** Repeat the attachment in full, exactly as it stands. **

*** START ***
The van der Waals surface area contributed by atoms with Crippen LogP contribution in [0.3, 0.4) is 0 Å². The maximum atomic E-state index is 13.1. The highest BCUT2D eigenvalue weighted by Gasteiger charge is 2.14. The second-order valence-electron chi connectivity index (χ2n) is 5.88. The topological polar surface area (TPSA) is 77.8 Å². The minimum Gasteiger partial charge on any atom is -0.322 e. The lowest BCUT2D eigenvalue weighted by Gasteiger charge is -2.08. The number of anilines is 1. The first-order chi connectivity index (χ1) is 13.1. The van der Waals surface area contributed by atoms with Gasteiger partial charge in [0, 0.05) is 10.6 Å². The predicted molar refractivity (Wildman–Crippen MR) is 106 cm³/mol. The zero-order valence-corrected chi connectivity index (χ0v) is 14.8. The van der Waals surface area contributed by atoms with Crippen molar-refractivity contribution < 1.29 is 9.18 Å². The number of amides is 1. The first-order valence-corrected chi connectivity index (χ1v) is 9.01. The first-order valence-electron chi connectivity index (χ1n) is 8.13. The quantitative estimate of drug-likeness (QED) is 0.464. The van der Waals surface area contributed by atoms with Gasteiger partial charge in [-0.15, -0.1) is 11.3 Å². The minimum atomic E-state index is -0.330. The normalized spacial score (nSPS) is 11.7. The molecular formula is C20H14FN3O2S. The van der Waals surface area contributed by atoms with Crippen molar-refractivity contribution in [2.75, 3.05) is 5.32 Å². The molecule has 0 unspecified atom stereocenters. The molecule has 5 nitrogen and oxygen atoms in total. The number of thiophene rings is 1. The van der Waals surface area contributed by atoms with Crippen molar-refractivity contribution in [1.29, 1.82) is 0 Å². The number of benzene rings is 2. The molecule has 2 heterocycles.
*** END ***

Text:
The van der Waals surface area contributed by atoms with Crippen LogP contribution in [0.3, 0.4) is 0 Å². The maximum atomic E-state index is 13.1. The highest BCUT2D eigenvalue weighted by Gasteiger charge is 2.14. The second-order valence-electron chi connectivity index (χ2n) is 5.88. The topological polar surface area (TPSA) is 77.8 Å². The minimum Gasteiger partial charge on any atom is -0.322 e. The lowest BCUT2D eigenvalue weighted by Gasteiger charge is -2.08. The number of anilines is 1. The first-order chi connectivity index (χ1) is 13.1. The van der Waals surface area contributed by atoms with Gasteiger partial charge in [0, 0.05) is 10.6 Å². The predicted molar refractivity (Wildman–Crippen MR) is 106 cm³/mol. The zero-order valence-corrected chi connectivity index (χ0v) is 14.8. The van der Waals surface area contributed by atoms with Crippen molar-refractivity contribution < 1.29 is 9.18 Å². The number of amides is 1. The first-order valence-corrected chi connectivity index (χ1v) is 9.01. The first-order valence-electron chi connectivity index (χ1n) is 8.13. The quantitative estimate of drug-likeness (QED) is 0.464. The van der Waals surface area contributed by atoms with Gasteiger partial charge in [-0.15, -0.1) is 11.3 Å². The minimum atomic E-state index is -0.330. The normalized spacial score (nSPS) is 11.7. The molecular formula is C20H14FN3O2S. The van der Waals surface area contributed by atoms with Crippen molar-refractivity contribution in [2.75, 3.05) is 5.32 Å². The molecule has 0 unspecified atom stereocenters. The molecule has 5 nitrogen and oxygen atoms in total. The number of thiophene rings is 1. The van der Waals surface area contributed by atoms with Crippen molar-refractivity contribution in [1.29, 1.82) is 0 Å². The number of benzene rings is 2. The molecule has 2 heterocycles.